According to his website this was originally called 'Lindstrom Likes Them Boobies part 2' but in yet another attempt to suppress Lindstrom's party loving 'frat boy' image his record company insisted he change it. They seem to be in genuine fear of the truth reaching the hip 'new ambient space disco avanteurs' or whatever the dance music in-crowd is calling themselves this week. The truth that much like Kid Rock, Lindstrom can drink at least fourteen Heinekens is apparently not something that would sit well with the dance music chin rubbers.

I was also lucky enough to see out takes from the photo session that the sleeve shot came from, they are further revelation. In the three negatives taken before the shot they settled upon (above) Lindstrom has his track top undone to reveal a LIMP BIZKIT shirt. Add to that his well concealed 'Party Cake Forever!' tattoo (no I have no idea what that means either) and the real Lindstrom, the one I know, couldn't be further from the DJ hype magazine friendly one portrayed to the disco boogie woogie masses.

It's a lot like seeing those smiley happy pictures of Oasis, the ones taken before their photographer had the idea to make them into the mono-browed sneering volcanos of Northern attitude that we all know and erm...know, or like the revelation that NWA's (Nigger's With Attitude and not North Western Airlines) manager was a white Jew. In all cases, some of the magic dust has been forever vacuumed away.

But would the ability to make those pictures of Lindstrom and Fred Durst hanging out at a titty bar mystically vanish into the ether make this album any less awesome? Probably not.

Lindstrom delivers, Lindstrom always delivers, he's like a musical paper boy, he know's what we want. We want the soundtrack to a 70's soap about doctors who used to be in love but aren't anymore and who in an attempt to forget themselves go on endless trips in east european car's to foggy destinations by rivers made out of Campari. He delivers this, just like I for a very brief period in the mid 80's delivered the news. Unlike me, Lindstrom does not however quit after a week and owe the paper shop three pounds forty due to mis-deliveries.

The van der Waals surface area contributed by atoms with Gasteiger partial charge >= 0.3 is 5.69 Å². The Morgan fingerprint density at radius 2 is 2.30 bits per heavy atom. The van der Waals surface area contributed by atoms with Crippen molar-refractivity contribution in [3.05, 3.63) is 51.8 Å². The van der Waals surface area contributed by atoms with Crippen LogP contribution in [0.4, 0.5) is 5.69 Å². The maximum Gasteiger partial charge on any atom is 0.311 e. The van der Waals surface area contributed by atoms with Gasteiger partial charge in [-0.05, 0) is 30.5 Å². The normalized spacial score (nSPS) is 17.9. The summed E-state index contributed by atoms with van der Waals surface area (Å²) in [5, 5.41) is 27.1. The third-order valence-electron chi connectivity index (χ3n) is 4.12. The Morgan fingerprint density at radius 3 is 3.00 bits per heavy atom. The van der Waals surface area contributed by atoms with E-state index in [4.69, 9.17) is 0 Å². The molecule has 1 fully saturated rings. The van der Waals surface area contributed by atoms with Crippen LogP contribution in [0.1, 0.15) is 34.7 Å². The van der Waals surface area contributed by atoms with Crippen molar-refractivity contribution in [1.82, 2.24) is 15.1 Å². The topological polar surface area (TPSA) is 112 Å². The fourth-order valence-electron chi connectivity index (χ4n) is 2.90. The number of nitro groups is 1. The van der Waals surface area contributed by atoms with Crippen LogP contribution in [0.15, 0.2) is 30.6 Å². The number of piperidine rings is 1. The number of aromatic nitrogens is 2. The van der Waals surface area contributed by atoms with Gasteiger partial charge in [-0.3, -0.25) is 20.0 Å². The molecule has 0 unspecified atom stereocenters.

I think if Lindstrom called me up and said:

'Hey! If I let you change one thing about my new album what would it be?' 

I would say,

'Hey Lindstrom! That's a good question. I think the one thing I would change would be the size of the album...I would make it slightly bigger.'

'What you mean like 13"'

'No Lindstrom you panty stealing partyboy idiot, I mean make it a triple album with maybe four additional slightly shorter tracks, y'know, material that could act as a way in for some, a compromise for others and appeasement for the dance music idiots who want to 'play you out'...and some sleeve notes, I have a genuine desire to read about what you are doing... but not in a gay way.'

And Lindstrom would be all like

'So do you wanna do a bong shaped like the leaning tower of Piza?'

Thursday, April 16, 2009


it's a sign of the times when you 'google' BIG BLACK and the first image is of some fat rapper and a skinny white skateboarder. not sure where it all went wrong. Steve Albini's 'that was then this is now' attitude doesn't help. Steve is sat on the kind of musical history that anyone in their right mind would shoot themselves in the cock to whore out. But no. No remastering, no posthumous live albums, demo's or unreleased material. It all ends with the final chords of 'Bombastic Outro' form 'Songs About Fucking'....Well okay 'Pigpile'.

Anyway, now Steve's got the often disapointing SHELLAC and his seemingly wayward producing career and he's made it clear he doesn't need me or any one else stuck in 1986 to tell him it should be otherwise. Fact remains BIG BLACK top my list of bands I would do anything to see live.